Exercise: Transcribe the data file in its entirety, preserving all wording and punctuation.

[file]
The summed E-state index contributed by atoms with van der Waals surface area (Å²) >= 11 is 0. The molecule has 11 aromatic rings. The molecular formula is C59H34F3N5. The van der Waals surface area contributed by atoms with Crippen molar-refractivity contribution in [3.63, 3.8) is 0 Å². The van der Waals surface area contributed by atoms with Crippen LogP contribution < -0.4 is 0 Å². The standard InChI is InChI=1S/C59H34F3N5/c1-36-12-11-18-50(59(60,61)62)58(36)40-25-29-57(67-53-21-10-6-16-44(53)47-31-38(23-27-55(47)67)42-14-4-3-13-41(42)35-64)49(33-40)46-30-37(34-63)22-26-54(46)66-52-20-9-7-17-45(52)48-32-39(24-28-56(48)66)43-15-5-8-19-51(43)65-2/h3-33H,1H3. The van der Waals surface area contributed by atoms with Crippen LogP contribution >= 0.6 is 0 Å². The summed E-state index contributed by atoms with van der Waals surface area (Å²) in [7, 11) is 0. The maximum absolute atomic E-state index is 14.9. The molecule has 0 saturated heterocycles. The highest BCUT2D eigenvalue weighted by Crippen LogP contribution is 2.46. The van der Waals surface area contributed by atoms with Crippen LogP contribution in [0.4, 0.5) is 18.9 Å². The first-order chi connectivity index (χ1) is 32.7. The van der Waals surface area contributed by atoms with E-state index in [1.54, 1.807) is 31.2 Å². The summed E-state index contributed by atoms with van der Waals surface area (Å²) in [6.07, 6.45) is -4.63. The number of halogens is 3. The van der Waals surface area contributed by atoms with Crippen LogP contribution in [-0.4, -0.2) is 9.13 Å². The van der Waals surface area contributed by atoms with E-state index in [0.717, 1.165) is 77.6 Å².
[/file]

The summed E-state index contributed by atoms with van der Waals surface area (Å²) >= 11 is 0. The molecule has 11 aromatic rings. The molecular formula is C59H34F3N5. The van der Waals surface area contributed by atoms with Crippen molar-refractivity contribution in [3.63, 3.8) is 0 Å². The van der Waals surface area contributed by atoms with Crippen LogP contribution < -0.4 is 0 Å². The standard InChI is InChI=1S/C59H34F3N5/c1-36-12-11-18-50(59(60,61)62)58(36)40-25-29-57(67-53-21-10-6-16-44(53)47-31-38(23-27-55(47)67)42-14-4-3-13-41(42)35-64)49(33-40)46-30-37(34-63)22-26-54(46)66-52-20-9-7-17-45(52)48-32-39(24-28-56(48)66)43-15-5-8-19-51(43)65-2/h3-33H,1H3. The van der Waals surface area contributed by atoms with Crippen LogP contribution >= 0.6 is 0 Å². The summed E-state index contributed by atoms with van der Waals surface area (Å²) in [7, 11) is 0. The maximum absolute atomic E-state index is 14.9. The molecule has 0 saturated heterocycles. The highest BCUT2D eigenvalue weighted by Crippen LogP contribution is 2.46. The van der Waals surface area contributed by atoms with Crippen LogP contribution in [0.4, 0.5) is 18.9 Å². The first-order chi connectivity index (χ1) is 32.7. The van der Waals surface area contributed by atoms with E-state index in [1.54, 1.807) is 31.2 Å². The summed E-state index contributed by atoms with van der Waals surface area (Å²) in [6.07, 6.45) is -4.63. The number of halogens is 3. The van der Waals surface area contributed by atoms with Crippen LogP contribution in [-0.4, -0.2) is 9.13 Å². The van der Waals surface area contributed by atoms with E-state index in [0.717, 1.165) is 77.6 Å².